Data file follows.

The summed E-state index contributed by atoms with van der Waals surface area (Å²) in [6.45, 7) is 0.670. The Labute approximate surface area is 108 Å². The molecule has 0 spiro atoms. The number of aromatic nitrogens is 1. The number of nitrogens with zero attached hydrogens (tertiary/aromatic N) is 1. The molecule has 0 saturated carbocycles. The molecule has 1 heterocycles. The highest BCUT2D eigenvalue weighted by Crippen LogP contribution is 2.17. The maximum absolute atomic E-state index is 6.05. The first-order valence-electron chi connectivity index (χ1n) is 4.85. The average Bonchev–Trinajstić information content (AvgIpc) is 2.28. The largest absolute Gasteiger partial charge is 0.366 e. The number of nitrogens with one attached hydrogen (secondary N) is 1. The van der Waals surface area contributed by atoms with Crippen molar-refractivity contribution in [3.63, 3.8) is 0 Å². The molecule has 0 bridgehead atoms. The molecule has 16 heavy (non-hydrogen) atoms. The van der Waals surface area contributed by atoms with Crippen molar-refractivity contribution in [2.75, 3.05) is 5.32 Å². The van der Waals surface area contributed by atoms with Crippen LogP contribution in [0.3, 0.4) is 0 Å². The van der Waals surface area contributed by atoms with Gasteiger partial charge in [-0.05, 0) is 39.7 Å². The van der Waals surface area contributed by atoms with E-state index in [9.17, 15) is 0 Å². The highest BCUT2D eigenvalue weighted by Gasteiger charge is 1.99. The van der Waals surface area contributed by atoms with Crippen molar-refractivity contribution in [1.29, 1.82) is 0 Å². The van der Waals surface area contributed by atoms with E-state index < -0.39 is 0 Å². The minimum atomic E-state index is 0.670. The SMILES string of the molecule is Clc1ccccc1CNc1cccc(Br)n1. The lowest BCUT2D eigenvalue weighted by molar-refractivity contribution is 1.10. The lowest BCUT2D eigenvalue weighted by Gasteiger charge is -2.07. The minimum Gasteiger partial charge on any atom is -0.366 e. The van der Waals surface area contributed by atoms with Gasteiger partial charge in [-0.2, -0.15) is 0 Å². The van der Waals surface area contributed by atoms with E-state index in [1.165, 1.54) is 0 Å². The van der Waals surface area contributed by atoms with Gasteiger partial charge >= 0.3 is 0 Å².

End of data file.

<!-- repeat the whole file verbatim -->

The summed E-state index contributed by atoms with van der Waals surface area (Å²) in [6.45, 7) is 0.670. The Labute approximate surface area is 108 Å². The molecule has 0 spiro atoms. The number of aromatic nitrogens is 1. The number of nitrogens with zero attached hydrogens (tertiary/aromatic N) is 1. The molecule has 0 saturated carbocycles. The molecule has 1 heterocycles. The highest BCUT2D eigenvalue weighted by Crippen LogP contribution is 2.17. The maximum absolute atomic E-state index is 6.05. The first-order valence-electron chi connectivity index (χ1n) is 4.85. The average Bonchev–Trinajstić information content (AvgIpc) is 2.28. The largest absolute Gasteiger partial charge is 0.366 e. The number of nitrogens with one attached hydrogen (secondary N) is 1. The van der Waals surface area contributed by atoms with Crippen molar-refractivity contribution in [3.63, 3.8) is 0 Å². The molecule has 0 bridgehead atoms. The molecule has 16 heavy (non-hydrogen) atoms. The van der Waals surface area contributed by atoms with Crippen molar-refractivity contribution in [2.75, 3.05) is 5.32 Å². The van der Waals surface area contributed by atoms with Crippen LogP contribution in [0.3, 0.4) is 0 Å². The van der Waals surface area contributed by atoms with Gasteiger partial charge in [-0.05, 0) is 39.7 Å². The van der Waals surface area contributed by atoms with E-state index in [9.17, 15) is 0 Å². The highest BCUT2D eigenvalue weighted by Gasteiger charge is 1.99. The van der Waals surface area contributed by atoms with Crippen molar-refractivity contribution in [1.29, 1.82) is 0 Å². The van der Waals surface area contributed by atoms with E-state index < -0.39 is 0 Å². The minimum atomic E-state index is 0.670. The SMILES string of the molecule is Clc1ccccc1CNc1cccc(Br)n1. The lowest BCUT2D eigenvalue weighted by molar-refractivity contribution is 1.10. The lowest BCUT2D eigenvalue weighted by Gasteiger charge is -2.07. The minimum Gasteiger partial charge on any atom is -0.366 e. The van der Waals surface area contributed by atoms with Gasteiger partial charge in [-0.2, -0.15) is 0 Å². The van der Waals surface area contributed by atoms with E-state index in [1.165, 1.54) is 0 Å². The van der Waals surface area contributed by atoms with Gasteiger partial charge >= 0.3 is 0 Å².